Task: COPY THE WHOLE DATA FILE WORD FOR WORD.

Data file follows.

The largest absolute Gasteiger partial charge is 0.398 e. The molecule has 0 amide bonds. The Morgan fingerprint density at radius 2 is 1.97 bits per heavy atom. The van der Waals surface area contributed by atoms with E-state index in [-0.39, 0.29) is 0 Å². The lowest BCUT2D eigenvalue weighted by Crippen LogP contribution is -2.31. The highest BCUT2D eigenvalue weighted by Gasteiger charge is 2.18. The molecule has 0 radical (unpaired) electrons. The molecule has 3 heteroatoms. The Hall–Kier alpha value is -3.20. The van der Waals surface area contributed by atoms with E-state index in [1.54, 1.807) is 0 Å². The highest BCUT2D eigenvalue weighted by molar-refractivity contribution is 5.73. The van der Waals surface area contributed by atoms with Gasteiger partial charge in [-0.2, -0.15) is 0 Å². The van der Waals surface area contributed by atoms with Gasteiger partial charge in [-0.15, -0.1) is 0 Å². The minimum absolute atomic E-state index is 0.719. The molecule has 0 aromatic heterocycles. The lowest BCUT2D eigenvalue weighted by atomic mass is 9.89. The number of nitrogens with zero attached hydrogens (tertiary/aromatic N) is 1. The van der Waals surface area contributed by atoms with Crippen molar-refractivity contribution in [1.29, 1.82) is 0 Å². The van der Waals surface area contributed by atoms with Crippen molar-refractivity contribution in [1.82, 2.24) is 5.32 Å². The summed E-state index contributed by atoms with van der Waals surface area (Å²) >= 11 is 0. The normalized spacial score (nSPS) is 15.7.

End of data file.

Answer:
The largest absolute Gasteiger partial charge is 0.398 e. The molecule has 0 amide bonds. The Morgan fingerprint density at radius 2 is 1.97 bits per heavy atom. The van der Waals surface area contributed by atoms with E-state index in [-0.39, 0.29) is 0 Å². The lowest BCUT2D eigenvalue weighted by Crippen LogP contribution is -2.31. The highest BCUT2D eigenvalue weighted by Gasteiger charge is 2.18. The molecule has 0 radical (unpaired) electrons. The molecule has 3 heteroatoms. The Hall–Kier alpha value is -3.20. The van der Waals surface area contributed by atoms with E-state index in [1.54, 1.807) is 0 Å². The highest BCUT2D eigenvalue weighted by molar-refractivity contribution is 5.73. The van der Waals surface area contributed by atoms with Gasteiger partial charge in [-0.2, -0.15) is 0 Å². The van der Waals surface area contributed by atoms with Gasteiger partial charge in [-0.15, -0.1) is 0 Å². The minimum absolute atomic E-state index is 0.719. The molecule has 0 aromatic heterocycles. The lowest BCUT2D eigenvalue weighted by atomic mass is 9.89. The number of nitrogens with zero attached hydrogens (tertiary/aromatic N) is 1. The van der Waals surface area contributed by atoms with Crippen molar-refractivity contribution in [1.29, 1.82) is 0 Å². The van der Waals surface area contributed by atoms with Crippen molar-refractivity contribution in [1.82, 2.24) is 5.32 Å². The summed E-state index contributed by atoms with van der Waals surface area (Å²) >= 11 is 0. The normalized spacial score (nSPS) is 15.7.